- Unhealthy sleeping
- Unhealthy lifestyle patterns.
Stress is also a big factor that doctors check for during the onset of this condition in middle age. In many T2D diagnosis, it can be true that stress causes diabetes, or at least plays a big role in the occurrence of the symptoms.
How does Stress affect Diabetes and Blood Sugar?
If you are living with diabetes, you know the role that stress can play in the cause and consequence of this condition. There is a direct link between higher levels of stress and a rise in blood sugar levels. You can test this yourself. If you know that you are going to encounter a potentially stressful situation, you can check your blood sugar levels before the incident and once after the incident has subsided or come under control. Most often than not, you will notice a spike in the levels, even if you have not eaten anything in that duration. So, if stress can lead to such consequences, the question – can stress cause diabetes – may not be too far off the mark.
Stress can lead to other conditions affecting the mental health of a person like depression and anxiety. When you are dealing with such layered problems, it becomes tough to take care of yourself leading to a pattern of unhealthy behaviors. This, in turn, may cause diabetes.
1. Stress affects Lifestyle Factors
To understand this better, let us look at it this way – suppose you are stressed about your job and are finding it tough to deal with the everyday demands of work. You will put in more hours and sleepless nights forgoing the need to eat, sleep, or even drink water on time. These unhealthy lifestyle habits might snowball into others –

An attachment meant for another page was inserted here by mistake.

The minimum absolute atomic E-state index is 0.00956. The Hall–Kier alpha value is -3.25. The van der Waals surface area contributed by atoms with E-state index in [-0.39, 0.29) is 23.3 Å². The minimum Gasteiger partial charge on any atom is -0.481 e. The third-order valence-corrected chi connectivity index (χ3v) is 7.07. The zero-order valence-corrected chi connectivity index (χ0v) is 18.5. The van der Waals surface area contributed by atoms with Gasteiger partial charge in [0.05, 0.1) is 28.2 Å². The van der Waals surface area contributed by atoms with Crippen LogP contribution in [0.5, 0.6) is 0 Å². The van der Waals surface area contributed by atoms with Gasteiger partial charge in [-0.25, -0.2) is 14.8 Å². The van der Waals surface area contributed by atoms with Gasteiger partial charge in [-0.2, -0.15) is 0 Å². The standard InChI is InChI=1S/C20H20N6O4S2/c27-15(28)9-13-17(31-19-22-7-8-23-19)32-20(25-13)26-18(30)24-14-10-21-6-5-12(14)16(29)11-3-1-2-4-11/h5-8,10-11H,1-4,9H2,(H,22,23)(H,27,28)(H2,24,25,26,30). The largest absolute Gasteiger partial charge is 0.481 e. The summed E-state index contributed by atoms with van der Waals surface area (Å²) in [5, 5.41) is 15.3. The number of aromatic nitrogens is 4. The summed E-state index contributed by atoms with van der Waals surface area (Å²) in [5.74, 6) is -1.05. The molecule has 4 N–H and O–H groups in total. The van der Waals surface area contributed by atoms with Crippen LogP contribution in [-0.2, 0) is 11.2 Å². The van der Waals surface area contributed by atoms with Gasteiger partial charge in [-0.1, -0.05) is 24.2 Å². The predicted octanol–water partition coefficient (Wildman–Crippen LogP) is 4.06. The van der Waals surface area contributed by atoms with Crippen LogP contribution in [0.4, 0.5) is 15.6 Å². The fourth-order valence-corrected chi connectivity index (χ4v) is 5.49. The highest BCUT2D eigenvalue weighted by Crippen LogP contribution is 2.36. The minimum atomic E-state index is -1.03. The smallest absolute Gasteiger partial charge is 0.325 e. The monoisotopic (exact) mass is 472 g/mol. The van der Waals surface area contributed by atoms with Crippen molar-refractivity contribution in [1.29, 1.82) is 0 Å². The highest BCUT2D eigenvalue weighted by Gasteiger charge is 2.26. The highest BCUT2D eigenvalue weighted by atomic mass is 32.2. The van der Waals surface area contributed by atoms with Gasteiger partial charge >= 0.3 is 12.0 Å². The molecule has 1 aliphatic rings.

- Smoking to cope with stress
- Alcohol consumption
- Poor diet or stress eating
Does stress cause diabetes would be true in cases like these, if not directly, but indirectly.
2. Stress Affects Hormones
Stress and the effects of stress can directly play a role in hormonal fluctuations and can be detrimental in disrupting the effective functioning of insulin in the body. Higher levels of stress can activate the sympathetic nervous system and certain other pathways in the brain. This leads to the greater secretion of cortisol, commonly known as the stress hormone. Cortisol affects the stimulation of glucose in the body and raises blood sugar levels.
3. Stress Affects the Immune System
You must already know that chronic and long-term stress has a direct impact on the immune system as it lowers the immunity and the body’s resistance to dealing with infections. When the immunity is lower, it becomes easy for the healthy cells in the body (pancreas) to be attacked by unhealthy cells leading to conditions like diabetes. Therefore, can stress cause diabetes? would be answered here!
How can I tell if Stress is affecting my blood sugar levels?